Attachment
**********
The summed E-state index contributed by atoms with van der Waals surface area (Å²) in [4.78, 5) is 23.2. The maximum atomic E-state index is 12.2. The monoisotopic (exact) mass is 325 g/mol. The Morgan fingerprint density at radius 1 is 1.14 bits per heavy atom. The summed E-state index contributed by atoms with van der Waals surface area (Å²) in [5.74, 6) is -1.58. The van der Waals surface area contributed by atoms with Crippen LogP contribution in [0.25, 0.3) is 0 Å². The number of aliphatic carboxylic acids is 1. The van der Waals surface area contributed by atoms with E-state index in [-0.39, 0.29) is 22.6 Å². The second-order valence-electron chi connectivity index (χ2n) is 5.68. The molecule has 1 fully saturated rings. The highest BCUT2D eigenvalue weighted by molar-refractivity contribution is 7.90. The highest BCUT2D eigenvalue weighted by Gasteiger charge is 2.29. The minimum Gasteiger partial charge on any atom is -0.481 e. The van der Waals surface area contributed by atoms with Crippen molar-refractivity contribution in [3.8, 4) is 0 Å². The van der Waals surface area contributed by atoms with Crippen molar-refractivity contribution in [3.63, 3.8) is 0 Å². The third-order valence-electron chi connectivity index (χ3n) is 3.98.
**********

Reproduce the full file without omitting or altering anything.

The summed E-state index contributed by atoms with van der Waals surface area (Å²) in [4.78, 5) is 23.2. The maximum atomic E-state index is 12.2. The monoisotopic (exact) mass is 325 g/mol. The Morgan fingerprint density at radius 1 is 1.14 bits per heavy atom. The summed E-state index contributed by atoms with van der Waals surface area (Å²) in [5.74, 6) is -1.58. The van der Waals surface area contributed by atoms with Crippen LogP contribution in [0.25, 0.3) is 0 Å². The number of aliphatic carboxylic acids is 1. The van der Waals surface area contributed by atoms with E-state index in [-0.39, 0.29) is 22.6 Å². The second-order valence-electron chi connectivity index (χ2n) is 5.68. The molecule has 1 fully saturated rings. The highest BCUT2D eigenvalue weighted by molar-refractivity contribution is 7.90. The highest BCUT2D eigenvalue weighted by Gasteiger charge is 2.29. The minimum Gasteiger partial charge on any atom is -0.481 e. The van der Waals surface area contributed by atoms with Crippen molar-refractivity contribution in [3.8, 4) is 0 Å². The van der Waals surface area contributed by atoms with Crippen molar-refractivity contribution in [3.63, 3.8) is 0 Å². The third-order valence-electron chi connectivity index (χ3n) is 3.98.